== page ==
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Cut cable slows Internet traffic

A damaged cable in New York causes a backup of rerouted Net traffic, slowing Internet access across the United States.

Internet access slowed across the United States on Wednesday after a fiber-optic cable was severed at a New York construction site, executives said.

The damaged cable, cut Tuesday in Yonkers, N.Y., should be replaced by the end of Wednesday, said Dan Doherty, senior vice president of Metromedia Fiber Network, which operates the damaged fiber network.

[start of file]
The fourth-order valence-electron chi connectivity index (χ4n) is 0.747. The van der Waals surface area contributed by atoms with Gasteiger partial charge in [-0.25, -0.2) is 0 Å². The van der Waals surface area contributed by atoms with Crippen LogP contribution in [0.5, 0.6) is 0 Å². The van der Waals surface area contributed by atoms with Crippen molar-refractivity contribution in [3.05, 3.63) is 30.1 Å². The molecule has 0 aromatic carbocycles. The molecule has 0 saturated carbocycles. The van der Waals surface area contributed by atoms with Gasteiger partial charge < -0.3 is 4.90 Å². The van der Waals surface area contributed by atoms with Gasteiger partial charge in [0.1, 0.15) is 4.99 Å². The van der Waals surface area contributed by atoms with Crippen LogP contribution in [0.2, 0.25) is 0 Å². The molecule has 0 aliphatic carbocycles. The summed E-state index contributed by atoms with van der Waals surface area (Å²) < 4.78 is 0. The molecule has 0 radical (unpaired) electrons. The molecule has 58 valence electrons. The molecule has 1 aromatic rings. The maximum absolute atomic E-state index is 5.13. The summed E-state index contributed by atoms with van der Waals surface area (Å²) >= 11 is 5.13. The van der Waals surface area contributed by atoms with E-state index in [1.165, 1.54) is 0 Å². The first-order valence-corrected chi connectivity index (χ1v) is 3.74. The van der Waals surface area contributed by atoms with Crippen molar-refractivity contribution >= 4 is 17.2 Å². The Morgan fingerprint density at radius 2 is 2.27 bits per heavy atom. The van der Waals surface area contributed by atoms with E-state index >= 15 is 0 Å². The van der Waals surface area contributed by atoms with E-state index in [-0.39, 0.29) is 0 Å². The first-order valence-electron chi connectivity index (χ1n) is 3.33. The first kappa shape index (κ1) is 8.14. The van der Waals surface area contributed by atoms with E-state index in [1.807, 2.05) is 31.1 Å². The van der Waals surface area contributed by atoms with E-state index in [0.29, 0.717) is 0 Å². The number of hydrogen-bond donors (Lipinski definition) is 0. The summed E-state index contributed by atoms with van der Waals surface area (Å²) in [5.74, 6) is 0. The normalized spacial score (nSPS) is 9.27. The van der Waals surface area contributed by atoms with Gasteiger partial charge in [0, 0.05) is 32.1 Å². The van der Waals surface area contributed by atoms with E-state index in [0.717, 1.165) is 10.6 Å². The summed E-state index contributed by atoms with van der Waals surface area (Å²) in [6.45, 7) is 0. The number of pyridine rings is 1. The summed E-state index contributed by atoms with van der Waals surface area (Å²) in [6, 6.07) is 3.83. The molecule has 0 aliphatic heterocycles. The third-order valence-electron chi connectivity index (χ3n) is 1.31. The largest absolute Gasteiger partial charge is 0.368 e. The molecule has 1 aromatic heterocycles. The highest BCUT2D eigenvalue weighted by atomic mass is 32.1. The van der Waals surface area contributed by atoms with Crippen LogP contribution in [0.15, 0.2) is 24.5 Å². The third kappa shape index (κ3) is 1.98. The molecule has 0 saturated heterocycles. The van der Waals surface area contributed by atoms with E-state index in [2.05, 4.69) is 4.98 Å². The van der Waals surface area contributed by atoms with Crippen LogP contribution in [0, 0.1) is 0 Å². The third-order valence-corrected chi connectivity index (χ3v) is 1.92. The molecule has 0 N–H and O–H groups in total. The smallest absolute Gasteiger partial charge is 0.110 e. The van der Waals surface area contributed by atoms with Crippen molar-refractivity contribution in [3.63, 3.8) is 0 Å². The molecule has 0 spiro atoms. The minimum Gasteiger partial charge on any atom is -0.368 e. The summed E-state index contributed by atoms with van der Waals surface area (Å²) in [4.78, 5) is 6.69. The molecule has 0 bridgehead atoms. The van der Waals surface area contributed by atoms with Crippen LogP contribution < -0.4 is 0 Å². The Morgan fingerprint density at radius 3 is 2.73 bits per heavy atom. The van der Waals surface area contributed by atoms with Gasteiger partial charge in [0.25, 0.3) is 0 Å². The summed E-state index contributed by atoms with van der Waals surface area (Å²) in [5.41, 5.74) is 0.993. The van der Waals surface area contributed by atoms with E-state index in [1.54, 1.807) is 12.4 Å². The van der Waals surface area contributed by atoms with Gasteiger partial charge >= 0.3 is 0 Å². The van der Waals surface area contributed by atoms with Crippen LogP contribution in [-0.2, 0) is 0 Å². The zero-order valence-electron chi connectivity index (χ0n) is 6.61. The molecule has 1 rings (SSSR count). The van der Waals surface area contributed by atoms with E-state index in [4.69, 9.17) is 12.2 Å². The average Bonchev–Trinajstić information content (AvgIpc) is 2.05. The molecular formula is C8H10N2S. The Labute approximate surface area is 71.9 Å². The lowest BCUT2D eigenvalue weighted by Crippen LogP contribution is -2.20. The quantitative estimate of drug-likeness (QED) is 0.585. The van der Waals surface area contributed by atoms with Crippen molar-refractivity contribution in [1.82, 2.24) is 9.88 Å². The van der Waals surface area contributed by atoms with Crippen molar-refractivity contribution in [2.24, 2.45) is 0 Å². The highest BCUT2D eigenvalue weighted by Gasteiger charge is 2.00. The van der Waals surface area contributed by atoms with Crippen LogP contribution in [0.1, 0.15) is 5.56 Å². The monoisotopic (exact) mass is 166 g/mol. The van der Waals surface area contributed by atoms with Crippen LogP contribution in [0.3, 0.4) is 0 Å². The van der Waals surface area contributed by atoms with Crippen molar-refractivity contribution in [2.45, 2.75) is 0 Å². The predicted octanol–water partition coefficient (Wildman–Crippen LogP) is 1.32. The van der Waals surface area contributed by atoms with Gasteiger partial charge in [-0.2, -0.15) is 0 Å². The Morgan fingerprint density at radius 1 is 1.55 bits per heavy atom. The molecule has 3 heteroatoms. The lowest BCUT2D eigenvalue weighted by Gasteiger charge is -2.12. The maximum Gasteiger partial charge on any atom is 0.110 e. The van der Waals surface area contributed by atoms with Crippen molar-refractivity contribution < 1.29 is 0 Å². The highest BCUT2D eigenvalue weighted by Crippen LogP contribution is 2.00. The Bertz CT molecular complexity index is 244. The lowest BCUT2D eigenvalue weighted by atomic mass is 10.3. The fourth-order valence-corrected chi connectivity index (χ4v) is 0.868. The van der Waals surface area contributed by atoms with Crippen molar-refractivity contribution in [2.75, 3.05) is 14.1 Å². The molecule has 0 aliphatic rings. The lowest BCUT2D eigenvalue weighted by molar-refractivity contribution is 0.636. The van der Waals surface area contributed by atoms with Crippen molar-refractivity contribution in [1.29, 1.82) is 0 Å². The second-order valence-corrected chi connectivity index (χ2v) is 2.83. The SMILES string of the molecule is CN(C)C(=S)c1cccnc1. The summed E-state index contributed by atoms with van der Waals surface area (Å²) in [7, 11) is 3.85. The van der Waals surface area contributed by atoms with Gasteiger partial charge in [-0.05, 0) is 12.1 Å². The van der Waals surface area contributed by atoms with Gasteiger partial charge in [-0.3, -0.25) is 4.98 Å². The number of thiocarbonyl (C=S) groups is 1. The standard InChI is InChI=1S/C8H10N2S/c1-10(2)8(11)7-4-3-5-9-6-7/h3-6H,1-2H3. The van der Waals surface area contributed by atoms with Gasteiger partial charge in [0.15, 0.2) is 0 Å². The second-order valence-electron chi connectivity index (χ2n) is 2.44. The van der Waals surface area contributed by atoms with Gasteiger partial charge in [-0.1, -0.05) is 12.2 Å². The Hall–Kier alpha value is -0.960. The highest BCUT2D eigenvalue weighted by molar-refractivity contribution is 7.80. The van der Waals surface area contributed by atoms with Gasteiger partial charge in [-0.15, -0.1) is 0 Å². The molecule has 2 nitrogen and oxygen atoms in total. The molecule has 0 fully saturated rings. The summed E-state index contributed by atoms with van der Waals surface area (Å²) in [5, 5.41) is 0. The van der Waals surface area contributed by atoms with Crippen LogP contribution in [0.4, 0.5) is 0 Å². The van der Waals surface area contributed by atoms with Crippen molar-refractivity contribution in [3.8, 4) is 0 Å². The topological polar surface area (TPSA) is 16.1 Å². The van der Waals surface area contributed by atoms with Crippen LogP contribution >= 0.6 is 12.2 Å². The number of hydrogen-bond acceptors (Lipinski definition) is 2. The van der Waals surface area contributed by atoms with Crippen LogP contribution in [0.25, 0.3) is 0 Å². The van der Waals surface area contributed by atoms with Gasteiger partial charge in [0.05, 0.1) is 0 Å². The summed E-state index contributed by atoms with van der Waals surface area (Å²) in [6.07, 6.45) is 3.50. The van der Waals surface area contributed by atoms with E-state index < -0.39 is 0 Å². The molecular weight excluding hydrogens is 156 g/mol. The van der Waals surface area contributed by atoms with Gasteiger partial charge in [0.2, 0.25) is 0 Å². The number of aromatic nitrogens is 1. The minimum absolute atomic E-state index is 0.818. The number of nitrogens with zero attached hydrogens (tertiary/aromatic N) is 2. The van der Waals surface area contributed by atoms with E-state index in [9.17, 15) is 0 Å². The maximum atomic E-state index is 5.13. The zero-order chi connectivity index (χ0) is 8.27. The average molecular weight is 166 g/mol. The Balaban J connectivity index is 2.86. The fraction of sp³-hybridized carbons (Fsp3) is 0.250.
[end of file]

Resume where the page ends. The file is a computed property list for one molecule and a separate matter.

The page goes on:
Only a few of the 1,000 companies that Metromedia services have completely lost Internet access, Doherty said. But the ripple effect of rerouting the Internet traffic is causing a more general slowdown, he said.

"We are looking at having it all repaired and running very soon," he said.

Often, problems on one set of fiber-optic cables can disrupt Internet service elsewhere. But Keynote Systems, which monitors the health of the Internet's backbone, has not issued any alerts of problems.

In July, a train derailment brought segments of WorldCom's UUNet Internet network to a grinding halt.

But backhoes or train crashes aren't the only foe for the Internet's delicate backbone. Virginia Gov. James Gilmore is among those calling for better protection of the Internet's infrastructure from potential terrorist attack.